STORNOWAY / ALPHABET BACKWARDS / VIXENS, 8TH NOVEMBER 2008, OXFORD ZODIAC
The concept: the Zodiac and esteemed local listings mag Nightshift join forces to put on a series of gigs on Saturdays called On A Saturday as a nod to the original name of Oxfordshire's most famous musical export, with the aim of showcasing the best the city currently has to offer.
So how the fuck did Vixens get on the bill, then?! They seem to have been abandoned as children in a big reed basket outside the door of the IPC offices and raised as NME staffers' own, and their lame, supposedly dark and often out-of-time indie owes a debt to Editors of such magnitude they can expect to be awoken by the sound of baseball-bat-wielding thugs testing the durability of their front door any morning now. I, meanwhile, can expect a torrent of abuse, if this is anything to go by...
So, what we're really craving now is originality - but, as they say, be careful what you wish for. Because if you wish for originality you might be landed with Alphabet Backwards. Sure, the contrast is something of a relief - for all of about one song, when it dawns on me that their perky pop (at odds with their scowling and strikingly square-jawed keyboard player) is intensely irritating. Case in point: 'Polar Bear', which has the repeated line "If we all threw an ice cube in the sea, could we save the polar bears?" Whether it's serious or in jest, it's naff.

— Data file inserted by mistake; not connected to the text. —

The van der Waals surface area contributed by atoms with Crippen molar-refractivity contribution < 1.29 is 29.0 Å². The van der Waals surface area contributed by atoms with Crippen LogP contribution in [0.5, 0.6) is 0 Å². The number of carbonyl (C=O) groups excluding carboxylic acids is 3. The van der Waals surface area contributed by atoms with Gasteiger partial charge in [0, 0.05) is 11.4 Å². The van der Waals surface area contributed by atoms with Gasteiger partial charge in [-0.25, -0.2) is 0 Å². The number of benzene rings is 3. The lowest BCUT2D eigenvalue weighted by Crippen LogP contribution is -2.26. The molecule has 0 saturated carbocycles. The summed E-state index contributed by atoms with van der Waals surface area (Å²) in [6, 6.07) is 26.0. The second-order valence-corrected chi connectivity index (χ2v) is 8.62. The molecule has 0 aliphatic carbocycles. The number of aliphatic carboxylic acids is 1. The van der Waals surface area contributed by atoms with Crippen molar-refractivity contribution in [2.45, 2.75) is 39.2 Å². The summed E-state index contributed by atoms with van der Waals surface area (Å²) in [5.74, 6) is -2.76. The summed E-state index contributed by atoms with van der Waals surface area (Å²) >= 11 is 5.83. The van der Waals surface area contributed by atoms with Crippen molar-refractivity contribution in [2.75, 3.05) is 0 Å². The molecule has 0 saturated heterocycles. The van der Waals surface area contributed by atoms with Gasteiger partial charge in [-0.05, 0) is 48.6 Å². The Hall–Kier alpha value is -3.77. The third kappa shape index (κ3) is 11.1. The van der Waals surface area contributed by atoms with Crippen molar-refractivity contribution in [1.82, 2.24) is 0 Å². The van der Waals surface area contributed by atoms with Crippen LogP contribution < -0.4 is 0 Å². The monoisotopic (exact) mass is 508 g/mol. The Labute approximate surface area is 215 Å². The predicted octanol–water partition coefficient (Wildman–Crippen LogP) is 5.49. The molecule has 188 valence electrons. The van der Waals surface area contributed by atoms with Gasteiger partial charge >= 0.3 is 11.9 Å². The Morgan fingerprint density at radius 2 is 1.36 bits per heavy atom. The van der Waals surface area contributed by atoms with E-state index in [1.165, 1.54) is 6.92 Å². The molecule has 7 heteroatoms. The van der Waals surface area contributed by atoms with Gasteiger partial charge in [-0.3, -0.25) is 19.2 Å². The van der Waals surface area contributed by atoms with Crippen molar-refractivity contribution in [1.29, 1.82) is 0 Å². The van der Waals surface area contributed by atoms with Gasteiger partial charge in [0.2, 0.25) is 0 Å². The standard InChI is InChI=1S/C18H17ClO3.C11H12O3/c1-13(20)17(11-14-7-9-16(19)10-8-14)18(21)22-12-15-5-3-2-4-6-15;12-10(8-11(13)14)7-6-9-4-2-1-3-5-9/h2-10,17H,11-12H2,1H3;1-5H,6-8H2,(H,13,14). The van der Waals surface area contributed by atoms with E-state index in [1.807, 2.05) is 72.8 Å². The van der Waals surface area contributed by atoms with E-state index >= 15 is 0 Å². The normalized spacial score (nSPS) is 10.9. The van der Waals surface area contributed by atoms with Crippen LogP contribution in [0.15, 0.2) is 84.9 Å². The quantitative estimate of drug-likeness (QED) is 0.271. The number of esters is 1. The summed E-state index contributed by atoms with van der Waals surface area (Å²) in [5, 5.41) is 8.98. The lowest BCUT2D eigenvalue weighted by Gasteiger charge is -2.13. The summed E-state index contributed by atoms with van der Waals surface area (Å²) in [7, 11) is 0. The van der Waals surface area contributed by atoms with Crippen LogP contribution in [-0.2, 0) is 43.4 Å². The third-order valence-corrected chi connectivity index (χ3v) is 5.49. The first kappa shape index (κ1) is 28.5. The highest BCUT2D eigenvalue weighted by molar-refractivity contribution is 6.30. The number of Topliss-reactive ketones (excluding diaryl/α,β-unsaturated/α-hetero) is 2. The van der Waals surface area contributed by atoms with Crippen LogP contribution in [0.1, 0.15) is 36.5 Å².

So far so bad, then. Surely things can't get any worse? When the headliners have a naff tune of their own, 'The Good Fish Guide', it's always possible.
But, to my surprise, Stornoway don't play it, and better still, they're actually much improved from when I last saw them almost exactly a year ago (and thought 'The Good Fish Guide' was actually half-decent - blame it on fatigue from struggling up Headington Hill).
For an indie-folk band, they've got a real sense of the theatrical: their arrival on stage tonight is announced by an unconvincing transvestite (I think it's the beard...) beating a gong and their uniform - shirts, braces, trilby hats and the odd horse's head - makes them look like characters from 'The Grapes Of Wrath'. Brian Briggs is not only the owner of a fine voice but also of some nicely dry and bizarre bantering skills, at one point relating the strange tale of a famous fainting goat.
Aside from the song about Yo Sushi! that I first heard performed by guitarist Ollie Steadman's side project Palace Music in August but given its debut in a Stornoway set tonight and the very last song of the night, the frenetic 'Jonathan's Mullet' (they just couldn't resist slipping in one song about fish, could they - or is it about haircuts?), the emphasis is firmly on epic folk pop, from 'We Are The Battery Human's plaintive lament at being couped up at work to the rousing and anthemic 'Fuel Up'.
Like fellow Oxfordians Jonquil, Stornoway are becoming synonymous with warm-spirited, big-hearted music. A few more support slots like the one they score with The Magic Numbers a few days later and dustbowl chic will be all the rage.